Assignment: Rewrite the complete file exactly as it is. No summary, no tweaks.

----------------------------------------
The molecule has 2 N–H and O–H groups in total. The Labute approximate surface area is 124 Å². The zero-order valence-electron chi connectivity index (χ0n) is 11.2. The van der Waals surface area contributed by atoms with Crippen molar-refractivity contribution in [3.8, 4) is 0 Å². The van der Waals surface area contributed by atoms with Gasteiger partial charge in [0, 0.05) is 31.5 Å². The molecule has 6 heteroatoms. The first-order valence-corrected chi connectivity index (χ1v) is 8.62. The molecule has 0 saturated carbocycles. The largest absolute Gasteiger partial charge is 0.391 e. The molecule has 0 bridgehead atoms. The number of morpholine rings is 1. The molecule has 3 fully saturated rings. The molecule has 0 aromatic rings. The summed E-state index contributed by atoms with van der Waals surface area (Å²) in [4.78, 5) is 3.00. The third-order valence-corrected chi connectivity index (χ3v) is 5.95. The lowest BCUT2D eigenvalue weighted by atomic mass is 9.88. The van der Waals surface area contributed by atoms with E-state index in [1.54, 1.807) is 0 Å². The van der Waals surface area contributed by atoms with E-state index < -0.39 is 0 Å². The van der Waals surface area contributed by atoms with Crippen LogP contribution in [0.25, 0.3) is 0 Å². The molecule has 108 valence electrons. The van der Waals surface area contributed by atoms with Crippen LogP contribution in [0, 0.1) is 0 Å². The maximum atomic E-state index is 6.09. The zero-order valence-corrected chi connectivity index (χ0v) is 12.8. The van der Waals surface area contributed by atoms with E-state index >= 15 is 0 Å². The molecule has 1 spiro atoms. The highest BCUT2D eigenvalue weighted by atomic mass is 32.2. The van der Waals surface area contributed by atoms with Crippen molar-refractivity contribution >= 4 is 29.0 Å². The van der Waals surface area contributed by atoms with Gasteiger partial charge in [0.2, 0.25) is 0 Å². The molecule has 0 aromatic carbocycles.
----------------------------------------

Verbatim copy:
The molecule has 2 N–H and O–H groups in total. The Labute approximate surface area is 124 Å². The zero-order valence-electron chi connectivity index (χ0n) is 11.2. The van der Waals surface area contributed by atoms with Crippen molar-refractivity contribution in [3.8, 4) is 0 Å². The van der Waals surface area contributed by atoms with Gasteiger partial charge in [0, 0.05) is 31.5 Å². The molecule has 6 heteroatoms. The first-order valence-corrected chi connectivity index (χ1v) is 8.62. The molecule has 0 saturated carbocycles. The largest absolute Gasteiger partial charge is 0.391 e. The molecule has 0 bridgehead atoms. The number of morpholine rings is 1. The molecule has 3 fully saturated rings. The molecule has 0 aromatic rings. The summed E-state index contributed by atoms with van der Waals surface area (Å²) in [4.78, 5) is 3.00. The third-order valence-corrected chi connectivity index (χ3v) is 5.95. The lowest BCUT2D eigenvalue weighted by atomic mass is 9.88. The van der Waals surface area contributed by atoms with E-state index in [1.54, 1.807) is 0 Å². The van der Waals surface area contributed by atoms with E-state index < -0.39 is 0 Å². The van der Waals surface area contributed by atoms with Crippen LogP contribution in [0.25, 0.3) is 0 Å². The molecule has 108 valence electrons. The van der Waals surface area contributed by atoms with Crippen LogP contribution in [0, 0.1) is 0 Å². The maximum atomic E-state index is 6.09. The zero-order valence-corrected chi connectivity index (χ0v) is 12.8. The van der Waals surface area contributed by atoms with E-state index >= 15 is 0 Å². The molecule has 1 spiro atoms. The highest BCUT2D eigenvalue weighted by atomic mass is 32.2. The van der Waals surface area contributed by atoms with Crippen molar-refractivity contribution >= 4 is 29.0 Å². The van der Waals surface area contributed by atoms with Gasteiger partial charge in [0.2, 0.25) is 0 Å². The molecule has 0 aromatic carbocycles.